Demand remains ‘very high’ in DC for COVID-19 vaccines; some indoor dining to return

Demands for COVID-19 vaccinations remain high in D.C., despite the amount of doses not keeping up, and some indoor dining can return Friday.

Though coronavirus cases remain high, D.C. recently surpassed administrating 1 million tests. It is also ramping up vaccinations, including offering them to residents age 65 and older. But D.C. officials caution that demand still outstrips the supply being provided by the federal government.

D.C. Mayor Muriel Bowser re-emphasized at a briefing on Thursday that “we simply don’t have enough vaccine to meet the demand in our city” while providing more details on the rollout of COVID-19 vaccinations to larger groups in the District.

As of Jan. 16, about 63,000 doses have been allocated to D.C., while 41,000 have been recorded as administered.

D.C. Health Director Dr. LaQuandra Nesbitt explained the gap as reflective of the lead time of appointments and a lag of reporting vaccines as having been administered. The gap between the two numbers “will never go away until the program is over,” she said.

Nesbitt added, “We’re in the top tier” among states and other jurisdictions as far as getting vaccines into people. She added that all the vaccine doses that D.C. has been allocated have been scheduled.

“We look forward to working with the Biden administration” on getting more doses for District residents, Bowser said. “We know that demand in D.C. is very high.”

Bowser said the D.C. vaccination portal would release a fresh batch of appointment slots at 9 a.m. each Thursday for residents who qualify in priority ZIP codes, mainly Wards 1, 2, 4, 5, 7 and 8, and at 9 a.m. Friday for residents everywhere.

Next week, teachers and support staff for D.C. Public Schools and D.C. public charter schools will start getting vaccines. Child care workers are not yet included among the essential workers eligible for vaccines.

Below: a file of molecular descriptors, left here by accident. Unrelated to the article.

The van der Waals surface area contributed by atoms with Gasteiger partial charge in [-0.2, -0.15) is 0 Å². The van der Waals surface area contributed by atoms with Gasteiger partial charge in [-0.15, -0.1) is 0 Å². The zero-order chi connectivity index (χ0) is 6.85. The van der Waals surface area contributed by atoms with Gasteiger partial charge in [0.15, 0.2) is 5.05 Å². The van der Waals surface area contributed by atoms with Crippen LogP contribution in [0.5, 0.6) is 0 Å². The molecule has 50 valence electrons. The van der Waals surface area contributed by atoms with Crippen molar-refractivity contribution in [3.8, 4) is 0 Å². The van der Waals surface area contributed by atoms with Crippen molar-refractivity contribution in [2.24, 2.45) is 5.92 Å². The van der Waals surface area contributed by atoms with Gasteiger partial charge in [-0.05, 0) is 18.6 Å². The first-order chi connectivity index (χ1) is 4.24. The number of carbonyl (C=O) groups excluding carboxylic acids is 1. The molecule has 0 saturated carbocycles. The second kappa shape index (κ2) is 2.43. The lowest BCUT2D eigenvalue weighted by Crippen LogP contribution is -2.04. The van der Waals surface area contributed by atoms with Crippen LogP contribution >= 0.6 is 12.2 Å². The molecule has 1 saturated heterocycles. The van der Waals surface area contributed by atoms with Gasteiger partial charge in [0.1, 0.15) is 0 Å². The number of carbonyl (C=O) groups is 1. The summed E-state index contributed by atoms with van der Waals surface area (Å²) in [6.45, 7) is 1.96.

Bowser added, “If we had more vaccine, they would be included. … We’re working as fast as we can with the vaccines that are available.”

The mayor said the District was expecting 8,775 doses of the Pfizer vaccine and 5,600 doses of the Moderna vaccine next week. And 975 doses will be reserved for Sibley and Johns Hopkins for on-site vaccine clinics in D.C. Housing Authority senior housing.

DC indoor dining to resume at 25% capacity

Restaurants in D.C. can resume indoor dining at 25% capacity after 5 a.m. Friday, when the city ends its ban on indoor dining, according to John J. Falcicchio, who serves as both chief of staff to Bowser and deputy mayor for planning and economic development.

Restaurant Week, which had been delayed because of the ban, will now start Monday, Jan. 25.

The ban on indoor dining went into effect on Dec. 23 amid a surge in coronavirus cases.

Museums will also be able be open, but no more than 250 people will be allowed on a floor at one time. Guided tours will also be suspended.

D.C. is still struggling with rising case loads. As of Thursday, it recorded 209 new coronavirus cases, bringing the total since the pandemic began to more than 34,600 cases and 864 deaths.

Other parts of the Dec. 23 order will remain in effect. Libraries will only offer pickup and drop-off services, according to a news release. The DC Circulator’s National Mall route will also remain suspended.

At Department of Parks and Recreation sites, reservations for swimming and fitness rooms are the only indoor activities permitted.

More Coronavirus News

Looking for more information? D.C., Maryland and Virginia are each releasing more data every day. Visit their official sites here: Virginia | Maryland | D.C.

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Rick Massimo

Rick Massimo came to WTOP, and to Washington, in 2013 after having lived in Providence, R.I., since he was a child. He's the author of "A Walking Tour of the Georgetown Set" and "I Got a Song: A History of the Newport Folk Festival."

Anna Gawel

Anna Gawel joined WTOP in 2020 and works in both the radio and digital departments. Anna Gawel has spent much of her career as the managing editor of The Washington Diplomat, which has been the flagship publication of D.C.’s diplomatic community for over 25 years.

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